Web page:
It came to him that he had turned away from the buffalo not because of a womanish nausea at blood and stench and spilling gut; it came to him that he had sickened and turned away because of his shock at seeing the buffalo, a few moments before proud and noble and full of the dignity of life, now stark and helpless, a length of inert meat, divested of itself, or his notion of its self, swinging grotesquely, mockingly, before him. It was not itself; or it was not that self that he had imagined it to be. That self was murdered; and in that murder he had felt the destruction of something within him, and he had not been able to face it. So he had turned away.
John Williams (Butcher's Crossing)
They do the work, and he gets all the money. They think he’s a crook, and he thinks they’re fools. You can’t blame either side; they’re both right.
John Williams (Butcher's Crossing)
Sanya told you about his beliefs.' I felt the corners of my mouth start to twinge as another smile threatened. 'Yeah.' Shiro let out a pleased snort. 'Sanya is a good man.' 'I just don't get why he'd be recruited as a Knight of the Cross.' Shiro looked at me over the glasses, chewing. After a while, he sad, 'Man sees faces. Sees skin. Flags. Membership lists. Files.' He took another large bite, ate it, and said, 'God sees hearts.
Jim Butcher (Death Masks (The Dresden Files, #5))
You can’t change what has already happened. But you choose what to do next. Which means that you only cross over to the dark side if you choose to do it.
Jim Butcher (Proven Guilty (The Dresden Files, #8))
One of my best friends in Johannesburg took great pleasure in arguing that crossing the Congo today would be more dangerous than when Stanley did it in the 1870s. ‘At least the natives back then didn’t have Kalashnikovs,’ he smirked.
Tim Butcher (Blood River: A Journey to Africa's Broken Heart)
You get born, and you nurse on lies, and you get weaned on lies, and you learn fancier lies in school. You live all your life on lies, and then maybe when you’re ready to die, it comes to you—that there’s nothing, nothing but yourself and what you could have done. Only you ain’t done it, because the lies told you there was something else.
John Williams (Butcher's Crossing)
They walked with some purpose, yet without particular hurry,
John Williams (Butcher's Crossing)
He felt vaguely that he would be leaving something behind, something that might have been precious to him, had he been able to know what it was.
John Williams (Butcher's Crossing)
The same meat, at the same time, from the same butcher. Who always says the same things, unless I say something different. I’ll admit, buddy, that it’s sometimes crossed my mind to walk up to him and say, ‘How’s it going there, Mr. Warren, you old bald bastard? Been fucking any warm chicken-holes lately?
Stephen King (11/22/63)
But whatever he spoke he knew would be but another name for the wildness that he sought. It was a freedom and a goodness, a hope and a vigor that he perceived to underlie all the familiar things of his life, which were not free or good or hopeful or vigorous. What he sought was the source and preserver of his world, a world which seemed to turn ever in fear away from its source, rather than search it out, as the prairie grass around him sent down its fibered roots into the rich dark dampness, the Wildness, and thereby renewed itself, year after year.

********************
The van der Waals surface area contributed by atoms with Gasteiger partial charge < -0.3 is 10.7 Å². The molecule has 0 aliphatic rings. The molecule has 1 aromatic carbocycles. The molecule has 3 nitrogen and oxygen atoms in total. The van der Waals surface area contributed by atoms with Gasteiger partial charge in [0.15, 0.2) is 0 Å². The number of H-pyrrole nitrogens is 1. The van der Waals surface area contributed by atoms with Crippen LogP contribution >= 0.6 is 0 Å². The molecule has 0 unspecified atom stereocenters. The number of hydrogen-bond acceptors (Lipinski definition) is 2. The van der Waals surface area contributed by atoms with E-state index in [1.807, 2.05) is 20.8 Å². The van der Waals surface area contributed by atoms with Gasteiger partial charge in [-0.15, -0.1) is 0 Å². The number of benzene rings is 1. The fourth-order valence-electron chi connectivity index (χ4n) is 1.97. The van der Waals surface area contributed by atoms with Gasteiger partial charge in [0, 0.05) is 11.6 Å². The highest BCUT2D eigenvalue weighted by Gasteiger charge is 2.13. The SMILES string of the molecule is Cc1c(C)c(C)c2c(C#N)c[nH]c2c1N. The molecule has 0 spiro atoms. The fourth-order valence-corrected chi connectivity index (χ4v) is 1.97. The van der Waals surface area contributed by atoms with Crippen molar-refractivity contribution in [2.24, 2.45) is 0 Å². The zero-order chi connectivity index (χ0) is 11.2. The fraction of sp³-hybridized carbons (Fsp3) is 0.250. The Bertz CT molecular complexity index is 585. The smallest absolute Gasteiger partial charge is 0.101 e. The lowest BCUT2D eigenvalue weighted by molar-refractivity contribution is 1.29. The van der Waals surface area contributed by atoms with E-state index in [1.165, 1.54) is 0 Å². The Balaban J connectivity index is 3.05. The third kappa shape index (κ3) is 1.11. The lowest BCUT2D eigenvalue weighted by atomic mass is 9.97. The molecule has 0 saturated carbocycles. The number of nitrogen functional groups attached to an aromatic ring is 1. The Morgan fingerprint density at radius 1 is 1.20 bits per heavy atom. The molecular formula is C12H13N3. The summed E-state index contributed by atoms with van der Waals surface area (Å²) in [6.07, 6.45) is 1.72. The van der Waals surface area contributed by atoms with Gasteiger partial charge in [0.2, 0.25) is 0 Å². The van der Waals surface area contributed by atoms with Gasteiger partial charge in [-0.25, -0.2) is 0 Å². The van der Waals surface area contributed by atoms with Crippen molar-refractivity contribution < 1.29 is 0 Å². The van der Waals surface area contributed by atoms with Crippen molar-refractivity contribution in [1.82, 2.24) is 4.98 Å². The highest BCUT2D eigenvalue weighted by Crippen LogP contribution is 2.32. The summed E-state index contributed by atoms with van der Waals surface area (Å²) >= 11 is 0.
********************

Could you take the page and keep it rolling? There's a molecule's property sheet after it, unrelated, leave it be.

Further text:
John Williams (Butcher's Crossing)
The iconoclasm need not be loud and messy, I can almost hear him saying,
John Williams (Butcher's Crossing)
You spend nearly a year of your life and sweat, because you have faith in the dream of a fool. And what have you got? Nothing.
John Williams (Butcher's Crossing)
writes within it, is erudite, stately, illuminating. The iconoclasm need not be loud and messy, I can almost hear him saying,
John Williams (Butcher's Crossing)
As if it were important, he strained his memory; beside the sofa there had been a large lamp with a round milk-white base encircled by a chain of painted roses, and beyond that, on the wall, neatly framed, was a series of water colors done by a forgotten aunt during her Grand Tour.
John Williams (Butcher's Crossing)
Sometimes the most remarkable things seem commonplace. I mean, when you think about it, jet travel is pretty freaking remarkable. You get in a plane, it defies the gravity of an entire planet by exploiting a loophole with air pressure, and it flies across distances that would take months or years to cross by any means of travel that has been significant for more than a century or three. You hurtle above the earth at enough speed to kill you instantly should you bump into something, and you can only breathe because someone built you a really good tin can that has seams tight enough to hold in a decent amount of air. Hundreds of millions of man-hours of work and struggle and research, blood, sweat, tears, and lives have gone into the history of air travel, and it has totally revolutionized the face of our planet and societies. But get on any flight in the country, and I absolutely promise you that you will find someone who, in the face of all that incredible achievement, will be willing to complain about the drinks. The drinks, people. That was me on the staircase to Chicago-Over-Chicago. Yes, I was standing on nothing but congealed starlight. Yes, I was walking up through a savage storm, the wind threatening to tear me off and throw me into the freezing waters of Lake Michigan far below. Yes, I was using a legendary and enchanted means of travel to transcend the border between one dimension and the next, and on my way to an epic struggle between ancient and elemental forces. But all I could think to say, between panting breaths, was, 'Yeah. Sure. They couldn’t possibly have made this an escalator.